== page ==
But since the IMF proposal is likely to receive final approval from the fund’s board of governors this summer — well before a final fiscal 2022 foreign aid bill can be sent to the president — it’s not clear what impact the Lee amendment would have other than as political messaging.

Many Republicans oppose the issuance of a massive new pot of IMF assets, arguing it could financially benefit economies like Russia and China at U.S. taxpayer expense. The Treasury Department, which supports the IMF’s SDR expansion proposal, argues that risk is overblown and the U.S. government would be earning interest on any assets it acquires through SDR trades.

House leaders initially were hoping to pass all three bills by Wednesday evening, before returning to the seven-bill package later in the week and adjourning for their August recess.

House leaders initially were hoping to pass all three bills by Wednesday evening, before returning to the seven-bill package later in the week and adjourning for their August recess.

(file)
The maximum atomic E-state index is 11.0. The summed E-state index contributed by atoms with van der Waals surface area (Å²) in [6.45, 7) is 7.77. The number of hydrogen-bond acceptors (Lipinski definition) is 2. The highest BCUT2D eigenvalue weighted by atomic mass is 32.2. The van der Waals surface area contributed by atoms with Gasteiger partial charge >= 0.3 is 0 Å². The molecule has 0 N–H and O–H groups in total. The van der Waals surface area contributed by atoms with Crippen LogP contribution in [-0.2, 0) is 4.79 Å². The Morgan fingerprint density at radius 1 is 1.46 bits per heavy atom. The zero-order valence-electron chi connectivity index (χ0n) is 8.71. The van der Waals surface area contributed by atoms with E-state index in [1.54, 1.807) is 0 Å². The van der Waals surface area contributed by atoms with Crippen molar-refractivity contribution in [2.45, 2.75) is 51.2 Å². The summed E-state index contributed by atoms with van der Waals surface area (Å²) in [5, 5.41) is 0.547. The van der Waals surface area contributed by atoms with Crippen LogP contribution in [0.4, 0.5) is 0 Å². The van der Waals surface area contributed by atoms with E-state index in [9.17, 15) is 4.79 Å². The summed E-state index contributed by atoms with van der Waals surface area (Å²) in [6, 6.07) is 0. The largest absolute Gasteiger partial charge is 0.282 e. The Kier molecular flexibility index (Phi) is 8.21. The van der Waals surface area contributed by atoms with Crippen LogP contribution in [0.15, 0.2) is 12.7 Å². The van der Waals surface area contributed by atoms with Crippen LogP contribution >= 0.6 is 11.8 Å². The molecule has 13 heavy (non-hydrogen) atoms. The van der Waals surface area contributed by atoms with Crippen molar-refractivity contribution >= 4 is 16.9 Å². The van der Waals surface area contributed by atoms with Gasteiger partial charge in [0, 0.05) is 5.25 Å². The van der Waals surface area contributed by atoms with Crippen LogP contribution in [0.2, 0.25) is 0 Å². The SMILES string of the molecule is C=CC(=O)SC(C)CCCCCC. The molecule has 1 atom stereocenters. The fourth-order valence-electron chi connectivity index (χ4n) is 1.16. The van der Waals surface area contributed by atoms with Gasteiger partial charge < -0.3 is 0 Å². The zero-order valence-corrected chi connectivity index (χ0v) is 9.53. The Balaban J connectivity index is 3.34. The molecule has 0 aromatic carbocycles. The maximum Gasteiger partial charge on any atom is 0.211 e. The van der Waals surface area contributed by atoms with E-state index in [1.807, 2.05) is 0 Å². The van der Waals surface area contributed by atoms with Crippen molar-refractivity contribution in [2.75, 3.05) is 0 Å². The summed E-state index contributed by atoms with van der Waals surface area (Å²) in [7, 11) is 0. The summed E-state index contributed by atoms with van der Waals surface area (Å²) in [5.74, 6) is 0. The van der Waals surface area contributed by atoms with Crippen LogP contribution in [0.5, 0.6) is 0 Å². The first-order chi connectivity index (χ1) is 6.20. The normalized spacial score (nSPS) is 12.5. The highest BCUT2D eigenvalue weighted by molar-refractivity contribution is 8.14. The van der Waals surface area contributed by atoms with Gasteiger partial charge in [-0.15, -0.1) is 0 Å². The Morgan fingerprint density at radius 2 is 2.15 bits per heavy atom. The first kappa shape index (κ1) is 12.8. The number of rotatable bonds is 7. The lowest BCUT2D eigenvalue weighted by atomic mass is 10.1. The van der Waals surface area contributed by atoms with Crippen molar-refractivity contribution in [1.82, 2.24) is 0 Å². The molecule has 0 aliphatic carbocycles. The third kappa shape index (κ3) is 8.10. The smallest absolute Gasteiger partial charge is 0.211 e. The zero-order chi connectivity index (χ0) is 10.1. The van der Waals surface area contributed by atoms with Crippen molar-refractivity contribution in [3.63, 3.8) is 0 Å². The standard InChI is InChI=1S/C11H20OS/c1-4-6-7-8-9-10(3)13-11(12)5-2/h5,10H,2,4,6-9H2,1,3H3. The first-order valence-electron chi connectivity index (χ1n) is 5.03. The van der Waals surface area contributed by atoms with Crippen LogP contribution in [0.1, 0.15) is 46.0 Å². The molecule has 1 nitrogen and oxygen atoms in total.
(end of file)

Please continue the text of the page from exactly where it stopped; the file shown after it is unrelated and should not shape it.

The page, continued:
If they’re able to complete the Commerce-Justice-Science bill this week as well, it would mean the House would have passed 10 of its 12 spending bills needed for the fiscal year that begins Oct. 1. Passing the two remaining bills — Defense and Homeland Security — will likely prove to be a tougher challenge because of internal Democratic caucus divisions over military spending levels and immigration policies.

None of the Democratic-written bills, however, can advance in the evenly divided Senate, where bipartisan support will be required. Senate appropriators have not yet marked up their own bills and may wait until September to begin that process.

Chris Cioffi, Paul M. Krawzak, Rachel Oswald and Jennifer Shutt contributed to this report.